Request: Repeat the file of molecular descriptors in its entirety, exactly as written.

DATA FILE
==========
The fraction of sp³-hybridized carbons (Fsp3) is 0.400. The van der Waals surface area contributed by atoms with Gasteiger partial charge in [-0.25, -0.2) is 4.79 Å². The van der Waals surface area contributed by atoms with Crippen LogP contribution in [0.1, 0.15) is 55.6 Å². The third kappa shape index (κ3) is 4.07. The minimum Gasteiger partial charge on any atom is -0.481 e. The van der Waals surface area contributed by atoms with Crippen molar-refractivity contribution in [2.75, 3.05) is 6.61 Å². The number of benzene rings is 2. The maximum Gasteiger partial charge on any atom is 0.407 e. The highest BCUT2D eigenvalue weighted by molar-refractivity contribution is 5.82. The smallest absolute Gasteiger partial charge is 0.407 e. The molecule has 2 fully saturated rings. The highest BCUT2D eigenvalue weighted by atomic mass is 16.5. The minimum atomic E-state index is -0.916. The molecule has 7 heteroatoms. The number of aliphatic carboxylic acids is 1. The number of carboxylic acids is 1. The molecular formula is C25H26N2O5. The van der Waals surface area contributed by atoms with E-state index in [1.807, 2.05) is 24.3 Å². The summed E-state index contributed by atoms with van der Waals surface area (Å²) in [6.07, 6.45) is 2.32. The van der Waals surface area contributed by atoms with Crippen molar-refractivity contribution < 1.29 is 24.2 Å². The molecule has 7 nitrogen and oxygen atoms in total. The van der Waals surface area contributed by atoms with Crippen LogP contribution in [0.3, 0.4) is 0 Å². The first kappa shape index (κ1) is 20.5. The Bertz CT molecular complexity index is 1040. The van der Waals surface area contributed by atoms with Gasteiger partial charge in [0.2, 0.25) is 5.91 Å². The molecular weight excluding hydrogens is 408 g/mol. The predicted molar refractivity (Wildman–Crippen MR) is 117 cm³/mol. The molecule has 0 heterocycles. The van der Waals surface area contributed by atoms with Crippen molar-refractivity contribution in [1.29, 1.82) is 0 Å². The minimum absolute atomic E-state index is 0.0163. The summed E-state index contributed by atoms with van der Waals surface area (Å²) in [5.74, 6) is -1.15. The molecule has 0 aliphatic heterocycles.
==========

The fraction of sp³-hybridized carbons (Fsp3) is 0.400. The van der Waals surface area contributed by atoms with Gasteiger partial charge in [-0.25, -0.2) is 4.79 Å². The van der Waals surface area contributed by atoms with Crippen LogP contribution in [0.1, 0.15) is 55.6 Å². The third kappa shape index (κ3) is 4.07. The minimum Gasteiger partial charge on any atom is -0.481 e. The van der Waals surface area contributed by atoms with Crippen molar-refractivity contribution in [2.75, 3.05) is 6.61 Å². The number of benzene rings is 2. The maximum Gasteiger partial charge on any atom is 0.407 e. The highest BCUT2D eigenvalue weighted by molar-refractivity contribution is 5.82. The smallest absolute Gasteiger partial charge is 0.407 e. The molecule has 2 fully saturated rings. The highest BCUT2D eigenvalue weighted by atomic mass is 16.5. The minimum atomic E-state index is -0.916. The molecule has 7 heteroatoms. The number of aliphatic carboxylic acids is 1. The number of carboxylic acids is 1. The molecular formula is C25H26N2O5. The van der Waals surface area contributed by atoms with E-state index in [1.807, 2.05) is 24.3 Å². The summed E-state index contributed by atoms with van der Waals surface area (Å²) in [6.07, 6.45) is 2.32. The van der Waals surface area contributed by atoms with Crippen molar-refractivity contribution < 1.29 is 24.2 Å². The molecule has 7 nitrogen and oxygen atoms in total. The van der Waals surface area contributed by atoms with Crippen LogP contribution in [0.3, 0.4) is 0 Å². The first kappa shape index (κ1) is 20.5. The Bertz CT molecular complexity index is 1040. The van der Waals surface area contributed by atoms with Gasteiger partial charge in [0.2, 0.25) is 5.91 Å². The molecular weight excluding hydrogens is 408 g/mol. The predicted molar refractivity (Wildman–Crippen MR) is 117 cm³/mol. The molecule has 0 heterocycles. The van der Waals surface area contributed by atoms with Crippen molar-refractivity contribution in [1.29, 1.82) is 0 Å². The minimum absolute atomic E-state index is 0.0163. The summed E-state index contributed by atoms with van der Waals surface area (Å²) in [5.74, 6) is -1.15. The molecule has 0 aliphatic heterocycles.